Well, cloud computing is really amazing stuff for people that need a lot of computing power at their fingertips (think serious academic or scientific computing - using non trivial computer science to solve problems). For these kinds of applications all you really care about is the output of the batch computing process and don't need to worry about keeping the computers alive (for the sake of persistent storage) after they have done their job. Nor do you really care about which IP addresses your application uses. But, for web hosting, you actually do care about persistent storage and static IP addresses. EC2 sadly didn't used to provide these. Luckily things are changing.
Up until very recently these were serious drawbacks of EC2. If you started an instance that was hosting a website, and that instance somehow stopped, you could restart the instance from an 'image' but all the data that was stored on the old instance would be gone. Not only that, when you fired up a new instance, you would get a new IP address meaning that you would have to change your DNS settings.
Enter into the picture S3 (Simple Storage Service). S3 is really a glorified file server. You put your files on S3 and it serves them up to whoever wants them (in the most geographically efficient way as possible). You just pay for bandwidth. Storage on S3 is persistent - so if you wanted to persist data (e.g. database snapshots) - you just have your EC2 instance send your data over there. If your EC2 instance fails and you have to start a new instance - you can script a solution to make restoring from backup part of the instance initialization.
But, what about IP addresses? Very recently EC2 has come up with 'elastic IP' which is essentially a virtual 'static' IP.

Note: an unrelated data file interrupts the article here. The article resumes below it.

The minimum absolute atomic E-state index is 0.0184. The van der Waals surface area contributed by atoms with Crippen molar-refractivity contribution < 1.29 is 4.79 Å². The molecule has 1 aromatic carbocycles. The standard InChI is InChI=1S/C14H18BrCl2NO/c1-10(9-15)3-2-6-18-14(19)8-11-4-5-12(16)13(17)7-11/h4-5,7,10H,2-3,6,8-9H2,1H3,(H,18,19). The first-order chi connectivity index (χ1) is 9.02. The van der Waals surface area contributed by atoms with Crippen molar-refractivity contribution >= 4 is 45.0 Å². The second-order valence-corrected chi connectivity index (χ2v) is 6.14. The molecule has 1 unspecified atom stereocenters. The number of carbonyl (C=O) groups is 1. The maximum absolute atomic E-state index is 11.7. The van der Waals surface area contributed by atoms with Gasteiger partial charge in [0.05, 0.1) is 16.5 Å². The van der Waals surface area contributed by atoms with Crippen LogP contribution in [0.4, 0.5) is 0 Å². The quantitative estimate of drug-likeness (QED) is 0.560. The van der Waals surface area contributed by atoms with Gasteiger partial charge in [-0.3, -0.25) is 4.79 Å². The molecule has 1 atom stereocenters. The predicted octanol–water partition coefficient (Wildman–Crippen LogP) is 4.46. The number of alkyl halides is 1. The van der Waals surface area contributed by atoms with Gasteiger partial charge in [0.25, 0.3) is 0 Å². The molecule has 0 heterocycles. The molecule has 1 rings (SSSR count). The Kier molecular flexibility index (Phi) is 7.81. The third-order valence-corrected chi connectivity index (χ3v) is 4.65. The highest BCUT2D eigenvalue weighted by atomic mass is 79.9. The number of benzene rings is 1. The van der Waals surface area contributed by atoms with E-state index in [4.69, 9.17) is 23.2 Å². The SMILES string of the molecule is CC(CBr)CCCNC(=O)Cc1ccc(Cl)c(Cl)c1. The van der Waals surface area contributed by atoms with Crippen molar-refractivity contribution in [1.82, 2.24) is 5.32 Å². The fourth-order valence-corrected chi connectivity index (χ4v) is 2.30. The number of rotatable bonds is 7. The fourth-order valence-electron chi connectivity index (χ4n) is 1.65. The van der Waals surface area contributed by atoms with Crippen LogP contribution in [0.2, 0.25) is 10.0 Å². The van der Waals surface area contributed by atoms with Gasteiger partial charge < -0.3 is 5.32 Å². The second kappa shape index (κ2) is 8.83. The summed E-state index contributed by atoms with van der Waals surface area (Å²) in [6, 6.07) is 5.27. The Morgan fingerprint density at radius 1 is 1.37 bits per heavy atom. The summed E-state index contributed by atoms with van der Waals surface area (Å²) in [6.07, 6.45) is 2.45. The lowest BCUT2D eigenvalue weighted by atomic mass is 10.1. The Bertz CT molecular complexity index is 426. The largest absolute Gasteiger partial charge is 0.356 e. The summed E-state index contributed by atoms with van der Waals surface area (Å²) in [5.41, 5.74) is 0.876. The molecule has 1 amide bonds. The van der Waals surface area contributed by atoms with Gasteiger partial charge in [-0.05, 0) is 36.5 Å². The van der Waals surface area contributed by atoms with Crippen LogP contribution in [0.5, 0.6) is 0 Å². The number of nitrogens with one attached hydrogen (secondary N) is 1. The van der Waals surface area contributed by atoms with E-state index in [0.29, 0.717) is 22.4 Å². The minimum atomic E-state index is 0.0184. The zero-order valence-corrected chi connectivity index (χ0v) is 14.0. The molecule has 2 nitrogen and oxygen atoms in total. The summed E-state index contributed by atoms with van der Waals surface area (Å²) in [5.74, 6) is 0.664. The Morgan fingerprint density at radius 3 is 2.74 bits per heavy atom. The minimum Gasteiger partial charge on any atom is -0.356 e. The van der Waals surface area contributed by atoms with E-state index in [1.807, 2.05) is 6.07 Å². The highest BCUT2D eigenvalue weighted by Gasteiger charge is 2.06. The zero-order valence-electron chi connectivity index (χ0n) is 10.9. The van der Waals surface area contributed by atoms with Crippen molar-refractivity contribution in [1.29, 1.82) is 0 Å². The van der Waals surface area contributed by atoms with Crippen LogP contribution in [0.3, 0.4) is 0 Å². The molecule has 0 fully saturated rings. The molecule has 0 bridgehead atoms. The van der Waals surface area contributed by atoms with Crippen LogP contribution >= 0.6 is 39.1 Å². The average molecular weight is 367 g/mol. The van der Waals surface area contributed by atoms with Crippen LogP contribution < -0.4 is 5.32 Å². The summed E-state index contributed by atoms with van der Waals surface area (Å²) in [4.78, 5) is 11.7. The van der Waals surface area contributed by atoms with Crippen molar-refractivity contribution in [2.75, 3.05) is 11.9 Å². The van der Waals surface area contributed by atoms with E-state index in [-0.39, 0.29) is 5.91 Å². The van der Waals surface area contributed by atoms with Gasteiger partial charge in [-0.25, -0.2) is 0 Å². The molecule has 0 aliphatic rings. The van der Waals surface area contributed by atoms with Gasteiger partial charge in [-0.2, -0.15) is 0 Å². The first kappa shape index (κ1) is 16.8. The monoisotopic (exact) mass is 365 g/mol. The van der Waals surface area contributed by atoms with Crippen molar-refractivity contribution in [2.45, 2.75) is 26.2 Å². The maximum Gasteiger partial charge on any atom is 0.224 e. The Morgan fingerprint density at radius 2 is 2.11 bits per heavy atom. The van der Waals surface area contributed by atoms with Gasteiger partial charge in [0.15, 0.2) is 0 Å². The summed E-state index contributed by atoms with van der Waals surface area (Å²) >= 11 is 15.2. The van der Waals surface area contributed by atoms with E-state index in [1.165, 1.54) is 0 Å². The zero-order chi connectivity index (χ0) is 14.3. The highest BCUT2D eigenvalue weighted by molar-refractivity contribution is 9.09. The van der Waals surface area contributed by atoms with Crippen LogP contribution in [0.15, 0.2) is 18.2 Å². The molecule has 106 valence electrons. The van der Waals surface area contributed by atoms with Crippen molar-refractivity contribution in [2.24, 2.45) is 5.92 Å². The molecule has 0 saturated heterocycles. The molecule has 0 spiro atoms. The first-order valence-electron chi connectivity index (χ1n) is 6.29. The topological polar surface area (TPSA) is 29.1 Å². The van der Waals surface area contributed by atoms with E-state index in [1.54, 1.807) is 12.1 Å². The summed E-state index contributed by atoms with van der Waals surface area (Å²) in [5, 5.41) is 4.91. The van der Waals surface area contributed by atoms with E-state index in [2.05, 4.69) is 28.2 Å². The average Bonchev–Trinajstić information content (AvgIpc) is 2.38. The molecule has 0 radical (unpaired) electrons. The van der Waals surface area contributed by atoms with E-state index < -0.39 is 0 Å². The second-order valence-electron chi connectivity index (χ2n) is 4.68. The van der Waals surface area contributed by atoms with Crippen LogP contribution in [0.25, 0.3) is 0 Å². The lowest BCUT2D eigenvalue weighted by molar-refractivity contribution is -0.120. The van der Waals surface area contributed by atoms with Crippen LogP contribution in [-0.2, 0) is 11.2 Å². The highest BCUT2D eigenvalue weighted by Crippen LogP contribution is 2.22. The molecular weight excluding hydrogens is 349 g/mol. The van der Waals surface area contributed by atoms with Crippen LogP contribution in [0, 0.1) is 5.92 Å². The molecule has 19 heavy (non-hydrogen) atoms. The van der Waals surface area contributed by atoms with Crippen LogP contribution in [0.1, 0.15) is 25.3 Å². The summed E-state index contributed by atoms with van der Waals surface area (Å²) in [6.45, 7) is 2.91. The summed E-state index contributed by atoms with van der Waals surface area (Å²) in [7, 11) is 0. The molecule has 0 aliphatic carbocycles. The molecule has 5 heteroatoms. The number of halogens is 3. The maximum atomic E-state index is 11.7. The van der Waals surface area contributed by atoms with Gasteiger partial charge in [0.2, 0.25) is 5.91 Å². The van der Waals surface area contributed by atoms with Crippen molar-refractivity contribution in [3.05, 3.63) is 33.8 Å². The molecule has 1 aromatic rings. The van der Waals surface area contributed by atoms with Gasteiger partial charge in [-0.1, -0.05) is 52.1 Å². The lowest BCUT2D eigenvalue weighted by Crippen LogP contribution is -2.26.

Meaning that you can fire up a new instance and use the same IP address as before.
A more robust solution to avoid the pitfalls of not having persistent storage is to use multiple instances as fail overs to provide fault tolerance - still using S3 as a backup space. (regarding fault tolerance: There is also something recently introduced by Amazon called 'Availability Zones' that provide a means to try and keep all of your instances from failing at the same time see: Setting up a fault-tolerant site using Amazon’s Availability Zones)
However, the word on the street is that soon EC2 is working on providing persistent storage to clients. If they do the last major barrier for entry will be removed. Working with EC2 instances will be just like working with physical machines without any of the drawbacks highlighted at the beginning of this article and all of the benefits of being able to scale or shrink your processing requirement as needed on demand and never pay for more than you are using.
I have obviously glossed over all the fine details of what it means to actually use EC2 for hosting web applications. But, in the very near future most of those fine technical details will be irrelevant. More accurately, the fine technical details will be transparent to end users.
If you want to start moving your applications to the cloud today, you will have to overcome some hurdles and flex some nerd muscle. In other words you will have to sweat the fine details missing in this article. Luckily there are plenty of resources on-line that discuss EC2 (and other cloud computing providers).